bob at computerisms.ca
Wed Aug 5 01:53:34 UTC 2020
thanks again for sticking with me on this.
> Hm... OK. I guess you can try 7.7 whenever it's possible.
>> Perhaps I am not understanding it correctly. I tried these suggestions
>> before and it got worse, not better. so I have been operating under
>> assumption that maybe these guidelines are not appropriate for newer
> Actually, the settings are not changed much, so they should work for you.
Okay, then maybe I am doing something incorrectly, or not understanding
some fundamental piece of things that I should be.
>>>> Interestingly, mostly because it is not something I have ever
>>>> experienced before, software interrupts sit between 1 and 5 on each
>>>> core, but the last core is usually sitting around 20. Have never
>>>> encountered a high load average where the si number was ever
>>>> significant. I have googled the crap out of that (as well as
>>>> performance in general), there are nearly limitless posts about what
>>>> is, but have yet to see one thing to explain what to do about it.
> This is happening on all nodes ?
> I got a similar situation caused by bad NIC (si in top was way high), but the chance for bad NIC on all servers is very low.
> You can still patch OS + Firmware on your next maintenance.
Yes, but it's not to the same extreme. The other node is currently not
actually serving anything to the internet, so right now it's only
function is replicated gluster and databases. On the 2nd node there is
also one core, the first one in this case as opposed to the last one on
the main node, but it sits between 10 and 15 instead of 20 and 25, and
the remaining cores will be between 0 and 2 instead of 1 and 5.
I have no evidence of any bad hardware, and these servers were both
commissioned only within the last couple of months. But will still poke
around on this path.
>> more number of CPU cycles than needed, increasing the event thread
>> would enhance the performance of the Red Hat Storage Server." which is
>> why I had it at 8.
> Yeah, but you got only 6 cores and they are not dedicated for gluster only. I think that you need to test with lower values.
Okay, I will change these values a few times over the next couple of
hours and see what happens.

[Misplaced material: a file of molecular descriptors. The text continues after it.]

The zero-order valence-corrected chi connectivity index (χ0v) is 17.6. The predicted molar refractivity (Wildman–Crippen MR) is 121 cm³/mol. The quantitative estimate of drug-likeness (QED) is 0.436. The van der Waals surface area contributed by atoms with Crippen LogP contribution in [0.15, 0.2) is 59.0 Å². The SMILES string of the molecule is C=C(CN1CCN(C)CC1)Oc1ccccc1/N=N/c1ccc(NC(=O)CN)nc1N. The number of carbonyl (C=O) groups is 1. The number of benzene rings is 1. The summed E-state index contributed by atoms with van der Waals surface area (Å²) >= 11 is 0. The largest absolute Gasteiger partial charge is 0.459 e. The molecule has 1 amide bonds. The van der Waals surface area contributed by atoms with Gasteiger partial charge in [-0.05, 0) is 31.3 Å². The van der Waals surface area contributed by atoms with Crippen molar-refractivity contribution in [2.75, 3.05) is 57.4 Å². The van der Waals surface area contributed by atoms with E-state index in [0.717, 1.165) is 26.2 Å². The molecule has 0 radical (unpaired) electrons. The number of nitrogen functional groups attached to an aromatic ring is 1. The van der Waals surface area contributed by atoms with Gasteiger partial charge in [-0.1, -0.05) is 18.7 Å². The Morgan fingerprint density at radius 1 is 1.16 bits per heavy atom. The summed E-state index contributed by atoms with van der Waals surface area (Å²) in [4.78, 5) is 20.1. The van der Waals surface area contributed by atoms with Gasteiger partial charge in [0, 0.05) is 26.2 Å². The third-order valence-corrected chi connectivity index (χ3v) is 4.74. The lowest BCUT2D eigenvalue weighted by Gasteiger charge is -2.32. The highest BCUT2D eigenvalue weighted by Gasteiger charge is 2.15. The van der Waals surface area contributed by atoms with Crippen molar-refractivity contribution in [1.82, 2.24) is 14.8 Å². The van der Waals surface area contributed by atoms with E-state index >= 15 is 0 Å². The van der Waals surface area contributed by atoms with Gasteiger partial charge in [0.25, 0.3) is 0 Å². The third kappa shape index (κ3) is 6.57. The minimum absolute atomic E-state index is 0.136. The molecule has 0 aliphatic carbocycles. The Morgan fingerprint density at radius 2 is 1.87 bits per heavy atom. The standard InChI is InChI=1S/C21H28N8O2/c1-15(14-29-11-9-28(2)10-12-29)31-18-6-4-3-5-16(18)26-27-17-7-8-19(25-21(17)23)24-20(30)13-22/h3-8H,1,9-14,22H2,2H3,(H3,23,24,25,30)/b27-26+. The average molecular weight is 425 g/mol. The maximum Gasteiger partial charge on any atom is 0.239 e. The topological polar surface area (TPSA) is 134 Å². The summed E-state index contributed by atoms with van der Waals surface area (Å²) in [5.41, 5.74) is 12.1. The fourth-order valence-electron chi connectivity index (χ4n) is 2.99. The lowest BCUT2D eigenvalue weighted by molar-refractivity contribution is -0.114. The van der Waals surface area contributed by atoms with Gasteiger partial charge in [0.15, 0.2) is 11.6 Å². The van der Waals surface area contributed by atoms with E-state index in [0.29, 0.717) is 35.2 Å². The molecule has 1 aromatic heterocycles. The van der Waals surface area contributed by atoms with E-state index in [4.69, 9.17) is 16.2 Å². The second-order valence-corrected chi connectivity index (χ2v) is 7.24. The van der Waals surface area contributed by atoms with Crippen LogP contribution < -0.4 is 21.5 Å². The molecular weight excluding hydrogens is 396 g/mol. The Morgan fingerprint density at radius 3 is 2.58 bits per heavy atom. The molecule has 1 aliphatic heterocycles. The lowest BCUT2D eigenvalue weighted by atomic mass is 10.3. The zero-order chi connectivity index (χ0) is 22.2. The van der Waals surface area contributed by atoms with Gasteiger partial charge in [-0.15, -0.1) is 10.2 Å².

>> right now the only suggested parameter I haven't played with is the
>> performance.io-thread-count, which I currently have at 64.
> I think that as you have SSDs only, you might have some results by changing this one.
Okay, will also modify this incrementally. do you think it can go
higher? I think I got this number from a thread on this list, but I am
not really sure what would be a reasonable value for my system.
>> For what it's worth, I am running ext4 as my underlying fs and I have
>> read a few times that XFS might have been a better choice. But that is
>> not a trivial experiment to make at this time with the system in
>> production. It's one thing (and still a bad thing to be sure) to
>> semi-bork the system for an hour or two while I play with
>> configurations, but would take a day or so offline to reformat and
>> restore the data.
> XFS should bring better performance, but if the issue is not in FS -> it won't make a change...
> What I/O scheduler are you using for the SSDs (you can check via 'cat /sys/block/sdX/queue/scheduler)?
# cat /sys/block/vda/queue/scheduler
>> in the past I have tried 2, 4, 8, 16, and 32. Playing with just those
>> never noticed that any of them made any difference. Though I might
>> some different options now than I did then, so might try these again
>> throughout the day...
> Are you talking about server or client event threads (or both)?
It never occurred to me to set them to different values. so far when I
set one I set the other to the same value.
>> Thanks again for your time Strahil, if you have any more thoughts would
>> love to hear them.
> Can you check if you use 'noatime' for the bricks ? It won't bring any effect on the CPU side, but it might help with the I/O.
I checked into this, and I have nodiratime set, but not noatime. from
what I can gather, it should provide nearly the same benefit performance
wise while leaving the atime attribute on the files. Never know, I may
decide I want those at some point in the future.
> I see that your indicator for high load is loadavg, but have you actually checked how many processes are in 'R' or 'D' state ?
> Some monitoring checks can raise loadavg artificially.
occasionally a batch of processes will be in R state, and I see the D
state show up from time to time, but mostly everything is S.
> Also, are you using software mirroring (either mdadm or striped/mirrored LVs )?
No, single disk. And I opted to not put the gluster on a thinLVM, as I
don't see myself using the lvm snapshots in this scenario.
So, we just moved into a quieter time of the day, but maybe I just
stumbled onto something. I was trying to figure out if/how I could
throw more RAM at the problem. gluster docs says write behind is not a
cache unless flush-behind is on. So seems that is a way to throw ram to
it? I put performance.write-behind-window-size: 512MB and
performance.flush-behind: on and the whole system calmed down pretty
much immediately. could be just timing, though, will have to see
tomorrow during business hours whether the system stays at a reasonable
I will still test the other options you suggested tonight, though, this
is probably too good to be true.
Can't thank you enough for your input, Strahil, your help is truly
>>> Best Regards,
>>> Strahil Nikolov
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